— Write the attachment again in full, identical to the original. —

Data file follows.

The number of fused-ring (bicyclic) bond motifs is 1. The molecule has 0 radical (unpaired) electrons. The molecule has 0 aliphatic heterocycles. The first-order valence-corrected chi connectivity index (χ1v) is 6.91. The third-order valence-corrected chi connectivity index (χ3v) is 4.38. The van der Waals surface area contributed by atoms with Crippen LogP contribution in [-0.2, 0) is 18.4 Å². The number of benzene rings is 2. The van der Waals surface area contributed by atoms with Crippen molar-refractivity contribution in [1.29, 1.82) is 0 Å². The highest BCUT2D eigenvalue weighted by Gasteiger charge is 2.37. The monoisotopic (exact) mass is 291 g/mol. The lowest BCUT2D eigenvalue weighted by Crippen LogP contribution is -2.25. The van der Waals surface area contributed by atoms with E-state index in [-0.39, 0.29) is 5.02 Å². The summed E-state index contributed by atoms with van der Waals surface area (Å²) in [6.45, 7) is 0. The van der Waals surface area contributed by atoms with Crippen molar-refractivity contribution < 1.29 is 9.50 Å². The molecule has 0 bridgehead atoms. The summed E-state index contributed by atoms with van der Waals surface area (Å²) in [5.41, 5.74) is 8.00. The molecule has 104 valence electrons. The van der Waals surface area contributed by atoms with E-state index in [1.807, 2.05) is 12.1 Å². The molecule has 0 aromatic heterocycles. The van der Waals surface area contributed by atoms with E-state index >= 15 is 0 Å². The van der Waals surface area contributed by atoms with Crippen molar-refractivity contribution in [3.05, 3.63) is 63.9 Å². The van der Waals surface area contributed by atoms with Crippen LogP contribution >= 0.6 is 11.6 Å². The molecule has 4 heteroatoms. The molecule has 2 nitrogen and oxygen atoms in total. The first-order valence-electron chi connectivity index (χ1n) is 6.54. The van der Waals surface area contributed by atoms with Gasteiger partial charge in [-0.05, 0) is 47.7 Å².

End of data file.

The number of fused-ring (bicyclic) bond motifs is 1. The molecule has 0 radical (unpaired) electrons. The molecule has 0 aliphatic heterocycles. The first-order valence-corrected chi connectivity index (χ1v) is 6.91. The third-order valence-corrected chi connectivity index (χ3v) is 4.38. The van der Waals surface area contributed by atoms with Crippen LogP contribution in [-0.2, 0) is 18.4 Å². The number of benzene rings is 2. The van der Waals surface area contributed by atoms with Crippen molar-refractivity contribution in [1.29, 1.82) is 0 Å². The highest BCUT2D eigenvalue weighted by Gasteiger charge is 2.37. The monoisotopic (exact) mass is 291 g/mol. The lowest BCUT2D eigenvalue weighted by Crippen LogP contribution is -2.25. The van der Waals surface area contributed by atoms with E-state index in [-0.39, 0.29) is 5.02 Å². The summed E-state index contributed by atoms with van der Waals surface area (Å²) in [6.45, 7) is 0. The van der Waals surface area contributed by atoms with Crippen molar-refractivity contribution < 1.29 is 9.50 Å². The molecule has 0 bridgehead atoms. The summed E-state index contributed by atoms with van der Waals surface area (Å²) in [5.41, 5.74) is 8.00. The molecule has 104 valence electrons. The van der Waals surface area contributed by atoms with E-state index in [1.807, 2.05) is 12.1 Å². The molecule has 0 aromatic heterocycles. The van der Waals surface area contributed by atoms with E-state index >= 15 is 0 Å². The van der Waals surface area contributed by atoms with Crippen molar-refractivity contribution in [3.05, 3.63) is 63.9 Å². The van der Waals surface area contributed by atoms with Crippen LogP contribution >= 0.6 is 11.6 Å². The molecule has 4 heteroatoms. The molecule has 2 nitrogen and oxygen atoms in total. The first-order valence-electron chi connectivity index (χ1n) is 6.54. The van der Waals surface area contributed by atoms with Gasteiger partial charge in [-0.05, 0) is 47.7 Å².